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Trump lashes out against Mexico, China during US president debate

Republican candidate Donald Trump lashed out against China and Mexico in the first few minutes of Monday's closely watched presidential debate, setting the stage for an aggressive blame game.

NBC moderator Lester Holt kicked off the 90-minute session with a question on how each candidate would create jobs that would put more money in the hands of American workers.

Trump responded with a direct attack on two familiar targets: the trade threat posed by China and Mexico.

Republican presidential nominee Donald Trump speaks as Democratic presidential nominee Hillary Clinton listens during the Presidential Debate at Hofstra University on September 26, 2016 in Hempstead, New York. This was the first of four debates for the 2016 Election, three Presidential and one Vice Presidential.
Pool | Getty Images
Republican presidential nominee Donald Trump speaks as Democratic presidential nominee Hillary Clinton listens during the Presidential Debate at Hofstra University on September 26, 2016 in Hempstead, New York. This was the first of four debates for the 2016 Election, three Presidential and one Vice Presidential.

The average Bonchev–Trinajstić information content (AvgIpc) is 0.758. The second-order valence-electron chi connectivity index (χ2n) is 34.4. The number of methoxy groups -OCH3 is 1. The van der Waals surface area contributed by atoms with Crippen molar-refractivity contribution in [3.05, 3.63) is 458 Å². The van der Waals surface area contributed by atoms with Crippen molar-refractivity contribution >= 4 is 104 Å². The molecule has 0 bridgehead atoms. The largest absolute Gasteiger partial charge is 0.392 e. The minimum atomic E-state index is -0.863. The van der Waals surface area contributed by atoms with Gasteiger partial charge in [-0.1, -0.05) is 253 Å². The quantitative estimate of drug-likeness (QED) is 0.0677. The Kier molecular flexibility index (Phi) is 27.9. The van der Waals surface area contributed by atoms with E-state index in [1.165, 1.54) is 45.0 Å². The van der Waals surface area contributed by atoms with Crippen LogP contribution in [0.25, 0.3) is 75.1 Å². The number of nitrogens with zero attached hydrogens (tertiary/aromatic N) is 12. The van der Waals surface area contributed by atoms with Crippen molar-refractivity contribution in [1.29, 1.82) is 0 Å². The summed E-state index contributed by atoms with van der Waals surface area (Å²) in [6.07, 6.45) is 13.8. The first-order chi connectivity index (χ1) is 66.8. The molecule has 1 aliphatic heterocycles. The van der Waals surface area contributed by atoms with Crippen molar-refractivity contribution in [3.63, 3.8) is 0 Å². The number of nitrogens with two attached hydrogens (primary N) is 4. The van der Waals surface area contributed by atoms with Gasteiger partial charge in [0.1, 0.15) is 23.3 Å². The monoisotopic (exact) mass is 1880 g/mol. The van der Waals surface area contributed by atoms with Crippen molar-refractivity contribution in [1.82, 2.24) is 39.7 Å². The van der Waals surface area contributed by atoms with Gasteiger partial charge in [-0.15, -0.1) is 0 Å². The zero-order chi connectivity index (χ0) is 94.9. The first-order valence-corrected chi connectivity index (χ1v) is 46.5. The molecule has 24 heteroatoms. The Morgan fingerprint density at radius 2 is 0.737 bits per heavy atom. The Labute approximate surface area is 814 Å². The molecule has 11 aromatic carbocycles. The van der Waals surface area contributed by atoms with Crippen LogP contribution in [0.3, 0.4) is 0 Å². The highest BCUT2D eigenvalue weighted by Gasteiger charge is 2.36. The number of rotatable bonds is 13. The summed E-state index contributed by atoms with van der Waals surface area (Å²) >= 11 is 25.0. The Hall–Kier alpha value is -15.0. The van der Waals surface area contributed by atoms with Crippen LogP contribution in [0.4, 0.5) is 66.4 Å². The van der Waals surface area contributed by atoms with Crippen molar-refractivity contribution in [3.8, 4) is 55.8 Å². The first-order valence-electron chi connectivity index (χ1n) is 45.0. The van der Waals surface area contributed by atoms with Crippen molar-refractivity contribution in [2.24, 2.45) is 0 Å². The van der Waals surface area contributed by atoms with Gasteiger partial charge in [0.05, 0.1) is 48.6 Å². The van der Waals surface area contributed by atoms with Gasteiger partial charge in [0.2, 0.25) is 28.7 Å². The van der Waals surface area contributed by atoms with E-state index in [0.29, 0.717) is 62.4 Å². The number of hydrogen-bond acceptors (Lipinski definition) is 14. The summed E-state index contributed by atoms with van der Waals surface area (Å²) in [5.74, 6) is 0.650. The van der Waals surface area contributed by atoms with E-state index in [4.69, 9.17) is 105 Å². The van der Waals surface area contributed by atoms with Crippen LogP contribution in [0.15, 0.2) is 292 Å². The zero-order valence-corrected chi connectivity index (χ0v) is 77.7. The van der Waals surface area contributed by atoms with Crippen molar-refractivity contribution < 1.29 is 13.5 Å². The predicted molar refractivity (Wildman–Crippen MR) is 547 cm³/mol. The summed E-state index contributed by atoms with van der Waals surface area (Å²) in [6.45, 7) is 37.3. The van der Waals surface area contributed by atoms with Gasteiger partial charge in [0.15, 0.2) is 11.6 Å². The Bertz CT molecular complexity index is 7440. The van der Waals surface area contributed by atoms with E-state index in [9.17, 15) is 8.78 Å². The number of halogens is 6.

"Our jobs are fleeing the country, they are going to Mexico, and many other countries," the 70-year-old told the audience at Hofstra University in New York.

"Look at what China is doing to our country ... They are devaluing their currency and we have nobody in our government to fight them ... They are using our country as a piggy bank to rebuild China, and many other countries are doing the same thing."

By reducing U.S. taxes from 35 to 15 percent for companies of all sizes and by renegotiating trade deals, job creation could return to the glory days of Ronald Regan's administration, Trump said. Those measures would stop foreigners from stealing American jobs and prevent companies such as Ford from leaving the world's number one economy, he added.

Storied U.S. car maker Ford said this month that the company's small-car production would move to Mexico over the next two to three years, citing the need to be competitive.

Democratic presidential candidate Hillary Clinton, who responded to Holt's question after Trump, advocated increasing the national minimum wage, providing equal pay for women, and corporate profit-sharing as ways to create new jobs with rising incomes.

Trump accused Clinton of failing to improve people's lives during her political career, to which Clinton responded "Donald, I know you live in your own reality."

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